“If we make all Halloween candy ‘forbidden fruit,’ and we try to over-control, we not only make the candy more desirable, but we convey the message that we don’t trust them to make good decisions for themselves,” she said. “That said, candy is compelling and sugar can be addictive.”
Below, Schachter offers age-specific tips for the night the bag of candy comes home and what to do with the leftovers. Overall, she suggests that parents keep in mind the goal of encouraging kids to “learn to listen and trust their bodies, take ownership of their choices, and make decisions based on a sense of honoring themselves and what they need.”
For instance, she does not “recommend telling kids they should have as much as they want that night because you’re getting rid of it tomorrow. ... This sets up an all or nothing, binge now-restrict later, attitude that doesn’t help children learn and internalize self-regulation.”
There are better ways, Schachter said:
Karen Schachter’s tips for different age groups:
• For the very youngest (under 3), have fun with dressing up, painting or carving pumpkins and delivering goodies to trick-or-treaters. Fill their Halloween bag with some healthy goodies and little toys.
Children at this age can easily do without candy and not feel they’re missing anything.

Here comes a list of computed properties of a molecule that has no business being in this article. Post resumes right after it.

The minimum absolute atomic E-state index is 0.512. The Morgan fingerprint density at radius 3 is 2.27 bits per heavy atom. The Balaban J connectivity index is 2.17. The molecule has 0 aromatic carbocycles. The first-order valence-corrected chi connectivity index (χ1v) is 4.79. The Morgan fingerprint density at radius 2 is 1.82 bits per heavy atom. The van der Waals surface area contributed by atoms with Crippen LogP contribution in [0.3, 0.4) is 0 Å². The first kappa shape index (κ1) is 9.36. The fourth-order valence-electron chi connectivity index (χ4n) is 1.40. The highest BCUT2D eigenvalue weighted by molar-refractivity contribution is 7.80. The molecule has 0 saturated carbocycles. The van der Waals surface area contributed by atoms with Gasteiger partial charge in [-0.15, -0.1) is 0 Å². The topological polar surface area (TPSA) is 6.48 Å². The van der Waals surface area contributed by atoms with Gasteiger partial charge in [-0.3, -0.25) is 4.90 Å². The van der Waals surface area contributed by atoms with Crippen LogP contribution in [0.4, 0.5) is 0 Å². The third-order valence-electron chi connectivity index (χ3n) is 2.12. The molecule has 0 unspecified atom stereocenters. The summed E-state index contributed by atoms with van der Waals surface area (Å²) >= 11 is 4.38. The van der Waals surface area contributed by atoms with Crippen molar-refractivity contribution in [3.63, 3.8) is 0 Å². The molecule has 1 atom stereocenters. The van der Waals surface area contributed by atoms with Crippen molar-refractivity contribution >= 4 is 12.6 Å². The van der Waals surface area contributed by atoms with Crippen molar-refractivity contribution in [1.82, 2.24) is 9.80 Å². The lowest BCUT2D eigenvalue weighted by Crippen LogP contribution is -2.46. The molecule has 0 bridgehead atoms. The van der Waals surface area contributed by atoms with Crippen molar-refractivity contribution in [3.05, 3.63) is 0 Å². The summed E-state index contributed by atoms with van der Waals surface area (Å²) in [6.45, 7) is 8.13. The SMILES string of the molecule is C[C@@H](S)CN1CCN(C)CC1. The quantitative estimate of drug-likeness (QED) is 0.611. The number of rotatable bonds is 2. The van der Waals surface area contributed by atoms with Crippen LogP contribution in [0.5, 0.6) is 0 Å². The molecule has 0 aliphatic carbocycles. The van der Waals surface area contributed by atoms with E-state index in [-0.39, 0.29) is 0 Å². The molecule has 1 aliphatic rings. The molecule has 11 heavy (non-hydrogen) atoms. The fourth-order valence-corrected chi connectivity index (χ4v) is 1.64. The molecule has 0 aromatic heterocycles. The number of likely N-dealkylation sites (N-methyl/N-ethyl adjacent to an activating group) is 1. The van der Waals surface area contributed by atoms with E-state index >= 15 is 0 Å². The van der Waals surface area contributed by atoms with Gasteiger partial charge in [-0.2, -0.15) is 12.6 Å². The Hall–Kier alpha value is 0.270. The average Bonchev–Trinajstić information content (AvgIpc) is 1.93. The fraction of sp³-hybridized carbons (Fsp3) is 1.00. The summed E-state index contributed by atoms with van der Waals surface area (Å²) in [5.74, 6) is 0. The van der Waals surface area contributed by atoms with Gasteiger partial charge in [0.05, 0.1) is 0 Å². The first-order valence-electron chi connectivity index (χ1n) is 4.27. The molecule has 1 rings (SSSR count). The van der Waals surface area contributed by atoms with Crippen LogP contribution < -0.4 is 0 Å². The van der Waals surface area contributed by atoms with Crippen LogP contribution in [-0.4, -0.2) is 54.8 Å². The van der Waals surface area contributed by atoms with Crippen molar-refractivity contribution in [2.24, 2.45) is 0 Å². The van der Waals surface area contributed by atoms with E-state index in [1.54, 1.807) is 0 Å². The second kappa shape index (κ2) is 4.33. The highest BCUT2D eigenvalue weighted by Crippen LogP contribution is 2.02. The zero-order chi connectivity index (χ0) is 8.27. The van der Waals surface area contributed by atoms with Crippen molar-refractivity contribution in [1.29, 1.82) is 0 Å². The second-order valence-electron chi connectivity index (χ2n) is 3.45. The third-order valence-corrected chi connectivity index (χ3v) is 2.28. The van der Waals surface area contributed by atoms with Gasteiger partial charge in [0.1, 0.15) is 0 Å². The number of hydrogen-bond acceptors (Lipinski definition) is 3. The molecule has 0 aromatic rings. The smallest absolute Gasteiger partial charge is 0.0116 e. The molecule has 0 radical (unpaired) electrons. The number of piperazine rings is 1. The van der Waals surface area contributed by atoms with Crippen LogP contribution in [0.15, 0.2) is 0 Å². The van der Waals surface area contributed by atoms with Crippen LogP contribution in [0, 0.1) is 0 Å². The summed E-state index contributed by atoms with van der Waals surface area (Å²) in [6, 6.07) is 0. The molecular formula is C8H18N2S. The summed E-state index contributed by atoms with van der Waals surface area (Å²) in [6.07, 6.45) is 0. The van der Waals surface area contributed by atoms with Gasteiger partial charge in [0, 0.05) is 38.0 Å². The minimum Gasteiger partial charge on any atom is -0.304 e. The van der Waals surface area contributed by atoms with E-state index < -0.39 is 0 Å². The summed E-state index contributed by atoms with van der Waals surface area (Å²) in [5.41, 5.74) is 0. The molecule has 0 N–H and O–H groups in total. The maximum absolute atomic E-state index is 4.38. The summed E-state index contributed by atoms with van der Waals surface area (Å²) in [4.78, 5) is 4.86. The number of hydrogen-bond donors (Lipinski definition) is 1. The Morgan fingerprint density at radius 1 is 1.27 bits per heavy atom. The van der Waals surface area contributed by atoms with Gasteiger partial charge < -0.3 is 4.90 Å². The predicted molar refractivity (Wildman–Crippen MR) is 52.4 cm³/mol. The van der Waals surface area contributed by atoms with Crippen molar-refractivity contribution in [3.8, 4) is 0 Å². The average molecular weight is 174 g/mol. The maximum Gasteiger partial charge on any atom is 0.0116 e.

• By the time they’re in preschool, children have likely been inundated in the “I want candy” culture. Consider having fun with all of the other Halloween activities and keeping trick or treating to a few neighborhood houses. Help them choose one or two pieces of candy to eat that night and save the rest for later.
• For elementary school and older, keep in mind that although they may love the candy, a huge part of the fun is dressing up, seeing friends, wearing costumes, being spooked, and collecting and sorting through their loot. Invite them beforehand to consider how much candy their body might want or need that evening.
Although they might not stick to that number, the act of asking them and discussing it in advance sends the message that you trust that they will make thoughtful choices. It also helps them make a connection to their bodies and what they put in it.
Allow them to choose a few of their favorites to enjoy that night. Discuss with them how they’d like to handle the rest.
Schachter’s ideas for excess candy:
• Consider inviting your children to trade their candy for money or another “treat,” such as a toy. “I offer to buy my children’s candy from them, letting them know that I’d rather them have the money to spend on something they love than fill their bellies and bodies with something that is not great for them and won’t last long,” she says. “They love sorting it out and then selling it to me.”
• Keep leftover candy out of sight. It shouldn’t necessarily be hidden, but it does help to not have the visual reminder day-in and day-out. Generally, the stash gets forgotten after a week or two.
• Role model a positive attitude and nourishing, healthy behavior with food, on Halloween and beyond. Children will learn much from watching parents nourish their bodies and treat them well.